Carlos Delgado Kloos is Professor of Telematics Engineering at the Universidad Carlos III de Madrid (UC3M) and holder of that university’s UNESCO Chair on “Scalable Digital Education for All”. His work as a professor, researcher and as Vice-President for Strategy and Digital Education have naturally drawn him to the edTech sector, which he considers “a very exciting field”. He also coordinates eMadrid, a network of excellence around educational technology around the Spanish Capital. Four of its members are to speak at the upcoming OEB in a session on analytics, so the News Portal caught up with Professor Delgado Kloos to ask him all about the big trends in education data.
By Alasdair MacKinnon
In traditional education the only data recorded from students was the occasional test or exam score. What new sources of data are available using education technology, and how are they being used?
Indeed, in traditional education there were tests and exams, but the personal interaction in class also served as a source of data. Unfortunately, this personal interaction does not scale well. In a classroom of hundreds of students, it is impossible to interact with all of them and know where their problems lie and how they are advancing in their learning.
However, once the learning interaction goes through the digital channel, we have a new source of data, with the advantage that it can be processed programmatically in a variety of ways. From a low-level point of view, these are mainly just clicks with a destination and a timestamp. From a higher-level point of view, these are posts in forums, viewing and reviewing of videos, responses in quizzes, etc.
What opportunities does the harvesting of large amounts of data offer?
The opportunities lie at different levels of discourse. We can improve an individual’s learning through reacting automatically (adaptive learning) or with a personal or group intervention. There are different possible time frames: we can use the information just for reporting purposes, for programming interventions in real time, to predict future behaviour, or even to find the optimal educational path in advance.
Learning analytics and educational data mining can be used to empower educators, but they can also be useful to identify best practices and help advance research in the learning sciences.
Furthermore, this field can help define policies at different levels (university, regional, national, global). Think about PISA and how it has impacted governments. Well, PISA is based on assessments; now imagine that we could replace data from assessments by data from individual interactions in an organized way.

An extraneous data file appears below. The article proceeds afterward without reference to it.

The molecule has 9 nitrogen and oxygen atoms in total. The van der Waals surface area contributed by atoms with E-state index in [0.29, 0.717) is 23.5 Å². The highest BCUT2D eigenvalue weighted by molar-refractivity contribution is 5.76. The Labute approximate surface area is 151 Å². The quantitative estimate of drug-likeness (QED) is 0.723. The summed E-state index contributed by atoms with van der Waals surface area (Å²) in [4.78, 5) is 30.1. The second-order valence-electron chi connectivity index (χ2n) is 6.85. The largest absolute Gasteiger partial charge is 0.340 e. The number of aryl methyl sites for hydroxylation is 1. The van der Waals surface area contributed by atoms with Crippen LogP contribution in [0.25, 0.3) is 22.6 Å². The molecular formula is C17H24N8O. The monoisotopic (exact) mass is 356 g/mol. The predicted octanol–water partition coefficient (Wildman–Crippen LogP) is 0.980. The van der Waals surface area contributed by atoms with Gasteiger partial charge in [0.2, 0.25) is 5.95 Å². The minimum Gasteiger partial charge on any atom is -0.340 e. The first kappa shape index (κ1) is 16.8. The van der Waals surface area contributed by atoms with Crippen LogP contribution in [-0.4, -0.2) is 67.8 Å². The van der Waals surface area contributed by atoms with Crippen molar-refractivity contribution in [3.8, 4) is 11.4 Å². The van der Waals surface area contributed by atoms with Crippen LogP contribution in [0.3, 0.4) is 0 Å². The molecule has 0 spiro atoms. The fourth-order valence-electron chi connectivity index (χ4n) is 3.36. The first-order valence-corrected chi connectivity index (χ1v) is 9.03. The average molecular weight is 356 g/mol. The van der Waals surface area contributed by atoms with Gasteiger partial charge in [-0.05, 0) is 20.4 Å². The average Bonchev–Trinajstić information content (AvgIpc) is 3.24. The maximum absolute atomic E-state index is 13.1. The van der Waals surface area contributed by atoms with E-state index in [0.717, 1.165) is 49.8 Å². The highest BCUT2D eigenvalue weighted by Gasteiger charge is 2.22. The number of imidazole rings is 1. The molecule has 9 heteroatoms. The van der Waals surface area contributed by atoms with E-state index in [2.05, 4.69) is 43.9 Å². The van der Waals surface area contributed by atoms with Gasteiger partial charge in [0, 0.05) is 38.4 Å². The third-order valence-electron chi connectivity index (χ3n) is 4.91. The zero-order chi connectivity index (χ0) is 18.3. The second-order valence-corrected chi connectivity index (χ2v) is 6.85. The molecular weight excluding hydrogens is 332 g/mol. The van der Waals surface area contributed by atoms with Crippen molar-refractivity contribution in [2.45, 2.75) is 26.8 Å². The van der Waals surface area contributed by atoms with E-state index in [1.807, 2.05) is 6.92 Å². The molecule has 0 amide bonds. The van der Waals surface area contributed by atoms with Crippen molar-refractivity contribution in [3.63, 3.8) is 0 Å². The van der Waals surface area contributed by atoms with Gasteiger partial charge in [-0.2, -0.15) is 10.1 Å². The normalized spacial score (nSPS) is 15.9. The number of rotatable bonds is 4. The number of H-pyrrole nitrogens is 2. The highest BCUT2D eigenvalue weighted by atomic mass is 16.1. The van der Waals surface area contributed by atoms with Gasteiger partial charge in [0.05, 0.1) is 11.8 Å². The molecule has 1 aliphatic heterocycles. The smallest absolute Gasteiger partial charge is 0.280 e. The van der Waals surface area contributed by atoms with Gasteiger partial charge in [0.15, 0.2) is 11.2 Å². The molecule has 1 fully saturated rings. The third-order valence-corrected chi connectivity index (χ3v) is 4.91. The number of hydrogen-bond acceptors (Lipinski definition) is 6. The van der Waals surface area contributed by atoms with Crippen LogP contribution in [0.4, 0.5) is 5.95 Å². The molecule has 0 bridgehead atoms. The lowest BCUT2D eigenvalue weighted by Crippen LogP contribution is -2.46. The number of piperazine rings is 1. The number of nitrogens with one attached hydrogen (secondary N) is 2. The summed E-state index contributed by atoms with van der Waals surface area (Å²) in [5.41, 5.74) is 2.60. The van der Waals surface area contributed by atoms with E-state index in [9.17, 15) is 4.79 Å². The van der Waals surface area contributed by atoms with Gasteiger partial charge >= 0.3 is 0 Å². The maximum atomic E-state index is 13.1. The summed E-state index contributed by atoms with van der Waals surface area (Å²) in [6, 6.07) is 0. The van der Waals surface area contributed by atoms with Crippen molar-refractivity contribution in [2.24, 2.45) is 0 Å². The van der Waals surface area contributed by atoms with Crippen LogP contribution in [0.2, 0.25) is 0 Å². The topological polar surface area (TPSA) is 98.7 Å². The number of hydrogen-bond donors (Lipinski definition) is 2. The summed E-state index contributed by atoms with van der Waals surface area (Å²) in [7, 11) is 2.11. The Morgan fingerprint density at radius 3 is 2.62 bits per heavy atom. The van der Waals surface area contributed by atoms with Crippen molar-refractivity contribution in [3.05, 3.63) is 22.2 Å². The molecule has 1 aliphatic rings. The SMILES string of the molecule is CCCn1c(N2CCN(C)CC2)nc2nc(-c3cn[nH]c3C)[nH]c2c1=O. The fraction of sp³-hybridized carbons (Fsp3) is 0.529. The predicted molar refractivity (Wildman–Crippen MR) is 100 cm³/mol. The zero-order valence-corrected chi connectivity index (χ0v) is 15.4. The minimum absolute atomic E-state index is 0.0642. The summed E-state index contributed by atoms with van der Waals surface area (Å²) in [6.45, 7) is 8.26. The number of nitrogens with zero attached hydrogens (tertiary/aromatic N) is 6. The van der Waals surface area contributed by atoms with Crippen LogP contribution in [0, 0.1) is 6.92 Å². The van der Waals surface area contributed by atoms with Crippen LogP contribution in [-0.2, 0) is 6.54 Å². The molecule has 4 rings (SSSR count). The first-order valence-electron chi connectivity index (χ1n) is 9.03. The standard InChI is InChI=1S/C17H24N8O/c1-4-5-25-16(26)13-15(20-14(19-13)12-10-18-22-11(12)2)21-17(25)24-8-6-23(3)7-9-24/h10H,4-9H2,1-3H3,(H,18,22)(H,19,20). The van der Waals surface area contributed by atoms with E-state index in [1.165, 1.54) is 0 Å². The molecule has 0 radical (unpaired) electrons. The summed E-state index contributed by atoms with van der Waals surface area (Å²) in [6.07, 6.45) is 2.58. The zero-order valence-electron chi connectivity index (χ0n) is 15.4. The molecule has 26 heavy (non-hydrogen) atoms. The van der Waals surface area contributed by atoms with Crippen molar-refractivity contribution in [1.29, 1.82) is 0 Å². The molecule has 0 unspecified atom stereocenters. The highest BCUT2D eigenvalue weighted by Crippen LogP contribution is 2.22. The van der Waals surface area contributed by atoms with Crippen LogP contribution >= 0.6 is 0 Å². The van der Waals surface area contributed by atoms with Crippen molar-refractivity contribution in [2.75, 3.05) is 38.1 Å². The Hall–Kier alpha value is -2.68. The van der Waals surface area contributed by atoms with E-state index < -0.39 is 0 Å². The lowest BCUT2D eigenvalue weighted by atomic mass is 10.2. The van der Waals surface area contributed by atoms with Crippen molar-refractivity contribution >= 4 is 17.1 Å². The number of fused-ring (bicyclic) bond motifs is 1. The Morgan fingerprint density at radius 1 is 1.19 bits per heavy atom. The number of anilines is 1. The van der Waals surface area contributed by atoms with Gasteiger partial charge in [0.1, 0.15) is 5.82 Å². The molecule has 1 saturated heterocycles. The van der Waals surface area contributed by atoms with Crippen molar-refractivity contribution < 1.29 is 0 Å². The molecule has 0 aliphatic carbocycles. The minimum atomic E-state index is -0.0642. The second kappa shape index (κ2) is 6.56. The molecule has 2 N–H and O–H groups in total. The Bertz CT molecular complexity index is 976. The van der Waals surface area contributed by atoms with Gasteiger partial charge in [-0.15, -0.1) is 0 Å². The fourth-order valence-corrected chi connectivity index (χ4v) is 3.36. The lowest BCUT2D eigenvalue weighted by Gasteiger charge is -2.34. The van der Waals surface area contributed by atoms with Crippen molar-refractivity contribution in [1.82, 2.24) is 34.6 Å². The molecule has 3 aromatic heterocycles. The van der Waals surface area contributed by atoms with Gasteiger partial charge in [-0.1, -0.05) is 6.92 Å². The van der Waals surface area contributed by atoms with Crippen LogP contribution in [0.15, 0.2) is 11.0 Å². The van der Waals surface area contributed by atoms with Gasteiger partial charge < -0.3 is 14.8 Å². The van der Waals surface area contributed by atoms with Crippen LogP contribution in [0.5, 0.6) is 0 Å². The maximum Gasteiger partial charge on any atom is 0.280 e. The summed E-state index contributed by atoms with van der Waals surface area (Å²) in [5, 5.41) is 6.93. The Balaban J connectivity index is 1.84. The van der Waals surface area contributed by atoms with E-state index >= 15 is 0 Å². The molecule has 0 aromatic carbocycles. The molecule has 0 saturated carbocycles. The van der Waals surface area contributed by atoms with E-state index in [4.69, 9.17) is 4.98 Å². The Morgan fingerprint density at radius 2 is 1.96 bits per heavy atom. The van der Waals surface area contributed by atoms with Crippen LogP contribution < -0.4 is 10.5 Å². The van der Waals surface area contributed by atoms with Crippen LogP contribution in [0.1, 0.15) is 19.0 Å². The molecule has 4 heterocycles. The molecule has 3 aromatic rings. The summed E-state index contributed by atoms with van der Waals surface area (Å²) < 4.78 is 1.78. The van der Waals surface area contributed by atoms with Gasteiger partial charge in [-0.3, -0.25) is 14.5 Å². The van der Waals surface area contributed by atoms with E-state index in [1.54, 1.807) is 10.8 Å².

So, the implications and opportunities are big and can have a huge impact.
What problems does one encounter when trying to harvest these large datasets?
One problem is that there is a long way to go from low-level information, like clicks here and there, to useful knowledge about the learning process that can be used in productive ways.
This can be better illustrated with an example. Below I show the viewing behaviour of a video in edX:
For every second, we see how many learners have viewed it (light blue), but also how many have replayed it (dark blue). So, second 00:45 has been viewed by 7,476 different learners and has been replayed 3,752 times. On average, half of the learners have replayed this particular instance. There is a peak there. This is very relevant information that draws our attention to the explanation happening at this very moment. The problem is one of interpretation. What was the issue here? Was the explanation not good enough? Was it too fast? Is this a conceptually difficult topic? We can now use other techniques to answer these questions. The good news is that we could not get this information automatically from physical interaction. The possibilities arising here open up the discussion at a new level. We can automate the improvement of our teaching in general from a systemic point of view and for each student in particular. However, there is still a long way to go.
Do ethical concerns arise, and how can they be addressed?
One has to be very careful with privacy issues, be respectful to all stakeholders and compliant with all applicable legislation. The medical sector has been using private information for many years for the good of the individual patient and for medical research. It is a good model from which to get inspiration.
At UC3M, we are participating in a European effort, the SHEILA project, coordinated by the University of Edinburgh that addresses these issues and will build a policy-development framework.
Where do you see data analytics in education progressing, and what are its limits?
Like in medicine, analytics is key to knowing what is going on and to being able to take action. But learning analytics technology just gives us information that we have to correctly understand and interpret. This game of numbers can show us a correlation, but this by no means equates with causality. This means that though the information might be very valuable, we have to see it from this limiting perspective.
Speaking at the eMadrid session will be
Pedro Muñoz Merino (UC3M), a member of edX, who will present some examples of how to analyse students’ behaviours on online educational platforms, as well as some visual analytics tools that can help provide understanding of the learning process.
Ruth Cobos (Universidad Autónoma de Madrid), another member of edX, who will go into results obtained from an analysis of MOOCs.
Manuel Freire (Universidad Complutense de Madrid), who wiill offer learning analytics results obtained from the booming field of educational games.
Edmundo Tovar (Universidad Politécnica de Madrid), who will give insight into a MOOC case study related to language learning.
Find out more about eMadrid at OEB16, November 30 – December 2.